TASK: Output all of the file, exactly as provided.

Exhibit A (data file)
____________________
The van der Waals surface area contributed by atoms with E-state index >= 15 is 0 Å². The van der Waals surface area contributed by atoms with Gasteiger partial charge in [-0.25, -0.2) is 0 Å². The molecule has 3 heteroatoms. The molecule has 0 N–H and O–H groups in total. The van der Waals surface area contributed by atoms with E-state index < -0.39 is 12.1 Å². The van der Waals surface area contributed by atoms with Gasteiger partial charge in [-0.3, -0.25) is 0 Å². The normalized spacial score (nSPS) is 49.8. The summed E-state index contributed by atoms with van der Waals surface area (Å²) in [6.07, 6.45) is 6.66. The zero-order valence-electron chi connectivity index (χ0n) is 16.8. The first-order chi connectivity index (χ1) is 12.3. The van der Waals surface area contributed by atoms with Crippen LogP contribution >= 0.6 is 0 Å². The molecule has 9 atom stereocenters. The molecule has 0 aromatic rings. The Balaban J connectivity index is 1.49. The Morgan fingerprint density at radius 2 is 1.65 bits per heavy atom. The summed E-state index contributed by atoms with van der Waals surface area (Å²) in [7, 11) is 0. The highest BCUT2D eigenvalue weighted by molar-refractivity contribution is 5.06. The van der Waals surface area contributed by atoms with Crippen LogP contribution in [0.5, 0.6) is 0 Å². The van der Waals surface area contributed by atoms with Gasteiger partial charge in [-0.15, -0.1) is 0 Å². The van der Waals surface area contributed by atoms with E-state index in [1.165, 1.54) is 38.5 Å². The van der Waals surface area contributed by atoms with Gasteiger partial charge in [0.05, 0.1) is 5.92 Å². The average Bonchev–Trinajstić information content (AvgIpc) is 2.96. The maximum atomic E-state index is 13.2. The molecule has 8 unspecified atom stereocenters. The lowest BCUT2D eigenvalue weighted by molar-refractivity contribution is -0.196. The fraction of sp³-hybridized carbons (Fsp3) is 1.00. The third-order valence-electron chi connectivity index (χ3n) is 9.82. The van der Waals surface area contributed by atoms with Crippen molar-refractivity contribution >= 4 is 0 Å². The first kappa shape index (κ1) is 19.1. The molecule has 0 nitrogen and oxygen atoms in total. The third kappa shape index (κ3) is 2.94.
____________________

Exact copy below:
The van der Waals surface area contributed by atoms with E-state index >= 15 is 0 Å². The van der Waals surface area contributed by atoms with Gasteiger partial charge in [-0.25, -0.2) is 0 Å². The molecule has 3 heteroatoms. The molecule has 0 N–H and O–H groups in total. The van der Waals surface area contributed by atoms with E-state index < -0.39 is 12.1 Å². The van der Waals surface area contributed by atoms with Gasteiger partial charge in [-0.3, -0.25) is 0 Å². The normalized spacial score (nSPS) is 49.8. The summed E-state index contributed by atoms with van der Waals surface area (Å²) in [6.07, 6.45) is 6.66. The zero-order valence-electron chi connectivity index (χ0n) is 16.8. The first-order chi connectivity index (χ1) is 12.3. The van der Waals surface area contributed by atoms with Crippen LogP contribution >= 0.6 is 0 Å². The molecule has 9 atom stereocenters. The molecule has 0 aromatic rings. The Balaban J connectivity index is 1.49. The Morgan fingerprint density at radius 2 is 1.65 bits per heavy atom. The summed E-state index contributed by atoms with van der Waals surface area (Å²) in [7, 11) is 0. The highest BCUT2D eigenvalue weighted by molar-refractivity contribution is 5.06. The van der Waals surface area contributed by atoms with Crippen LogP contribution in [0.5, 0.6) is 0 Å². The van der Waals surface area contributed by atoms with Gasteiger partial charge in [-0.15, -0.1) is 0 Å². The van der Waals surface area contributed by atoms with E-state index in [1.165, 1.54) is 38.5 Å². The van der Waals surface area contributed by atoms with Gasteiger partial charge in [0.05, 0.1) is 5.92 Å². The average Bonchev–Trinajstić information content (AvgIpc) is 2.96. The maximum atomic E-state index is 13.2. The molecule has 8 unspecified atom stereocenters. The lowest BCUT2D eigenvalue weighted by molar-refractivity contribution is -0.196. The fraction of sp³-hybridized carbons (Fsp3) is 1.00. The third-order valence-electron chi connectivity index (χ3n) is 9.82. The van der Waals surface area contributed by atoms with Crippen molar-refractivity contribution >= 4 is 0 Å². The first kappa shape index (κ1) is 19.1. The molecule has 0 nitrogen and oxygen atoms in total. The third kappa shape index (κ3) is 2.94.